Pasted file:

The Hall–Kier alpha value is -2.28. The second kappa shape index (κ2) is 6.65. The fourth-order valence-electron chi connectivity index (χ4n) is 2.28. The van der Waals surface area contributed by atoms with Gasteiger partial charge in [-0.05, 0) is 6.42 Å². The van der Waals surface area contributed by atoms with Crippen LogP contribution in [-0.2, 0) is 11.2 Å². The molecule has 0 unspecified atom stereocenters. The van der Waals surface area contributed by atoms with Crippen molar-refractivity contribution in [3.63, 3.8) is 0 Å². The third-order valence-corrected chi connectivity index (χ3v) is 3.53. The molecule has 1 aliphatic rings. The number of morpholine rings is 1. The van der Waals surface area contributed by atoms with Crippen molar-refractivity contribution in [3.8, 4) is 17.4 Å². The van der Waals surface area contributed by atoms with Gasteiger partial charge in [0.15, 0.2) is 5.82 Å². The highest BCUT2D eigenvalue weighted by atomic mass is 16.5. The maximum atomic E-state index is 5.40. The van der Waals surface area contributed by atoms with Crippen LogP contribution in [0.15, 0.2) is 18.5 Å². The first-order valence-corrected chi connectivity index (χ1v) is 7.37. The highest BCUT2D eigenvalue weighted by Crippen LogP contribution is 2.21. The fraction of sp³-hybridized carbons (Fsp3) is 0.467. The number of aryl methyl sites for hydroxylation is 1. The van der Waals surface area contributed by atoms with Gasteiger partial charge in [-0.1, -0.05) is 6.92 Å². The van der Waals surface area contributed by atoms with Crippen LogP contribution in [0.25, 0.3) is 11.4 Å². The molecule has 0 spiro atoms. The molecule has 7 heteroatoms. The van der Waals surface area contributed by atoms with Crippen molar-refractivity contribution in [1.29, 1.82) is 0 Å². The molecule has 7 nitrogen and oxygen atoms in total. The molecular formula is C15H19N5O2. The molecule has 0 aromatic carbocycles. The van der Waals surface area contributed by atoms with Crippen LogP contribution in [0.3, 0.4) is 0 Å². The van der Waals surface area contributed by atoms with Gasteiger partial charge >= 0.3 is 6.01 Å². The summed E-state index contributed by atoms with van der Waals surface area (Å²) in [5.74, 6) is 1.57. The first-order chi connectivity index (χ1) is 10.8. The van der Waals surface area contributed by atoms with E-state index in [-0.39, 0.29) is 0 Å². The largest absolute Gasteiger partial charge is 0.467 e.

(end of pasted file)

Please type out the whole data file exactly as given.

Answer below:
The Hall–Kier alpha value is -2.28. The second kappa shape index (κ2) is 6.65. The fourth-order valence-electron chi connectivity index (χ4n) is 2.28. The van der Waals surface area contributed by atoms with Gasteiger partial charge in [-0.05, 0) is 6.42 Å². The van der Waals surface area contributed by atoms with Crippen LogP contribution in [-0.2, 0) is 11.2 Å². The molecule has 0 unspecified atom stereocenters. The van der Waals surface area contributed by atoms with Crippen molar-refractivity contribution in [3.63, 3.8) is 0 Å². The third-order valence-corrected chi connectivity index (χ3v) is 3.53. The molecule has 1 aliphatic rings. The number of morpholine rings is 1. The van der Waals surface area contributed by atoms with Crippen molar-refractivity contribution in [3.8, 4) is 17.4 Å². The van der Waals surface area contributed by atoms with Gasteiger partial charge in [0.15, 0.2) is 5.82 Å². The highest BCUT2D eigenvalue weighted by atomic mass is 16.5. The maximum atomic E-state index is 5.40. The van der Waals surface area contributed by atoms with Crippen LogP contribution in [0.15, 0.2) is 18.5 Å². The first-order valence-corrected chi connectivity index (χ1v) is 7.37. The highest BCUT2D eigenvalue weighted by Crippen LogP contribution is 2.21. The fraction of sp³-hybridized carbons (Fsp3) is 0.467. The number of aryl methyl sites for hydroxylation is 1. The van der Waals surface area contributed by atoms with Gasteiger partial charge in [-0.1, -0.05) is 6.92 Å². The van der Waals surface area contributed by atoms with Crippen LogP contribution in [0.25, 0.3) is 11.4 Å². The molecule has 0 spiro atoms. The molecule has 7 heteroatoms. The van der Waals surface area contributed by atoms with Crippen molar-refractivity contribution in [1.29, 1.82) is 0 Å². The molecule has 7 nitrogen and oxygen atoms in total. The molecular formula is C15H19N5O2. The molecule has 0 aromatic carbocycles. The van der Waals surface area contributed by atoms with Crippen LogP contribution in [0.3, 0.4) is 0 Å². The van der Waals surface area contributed by atoms with Gasteiger partial charge >= 0.3 is 6.01 Å². The summed E-state index contributed by atoms with van der Waals surface area (Å²) in [5.74, 6) is 1.57. The first-order chi connectivity index (χ1) is 10.8. The van der Waals surface area contributed by atoms with E-state index in [-0.39, 0.29) is 0 Å². The largest absolute Gasteiger partial charge is 0.467 e.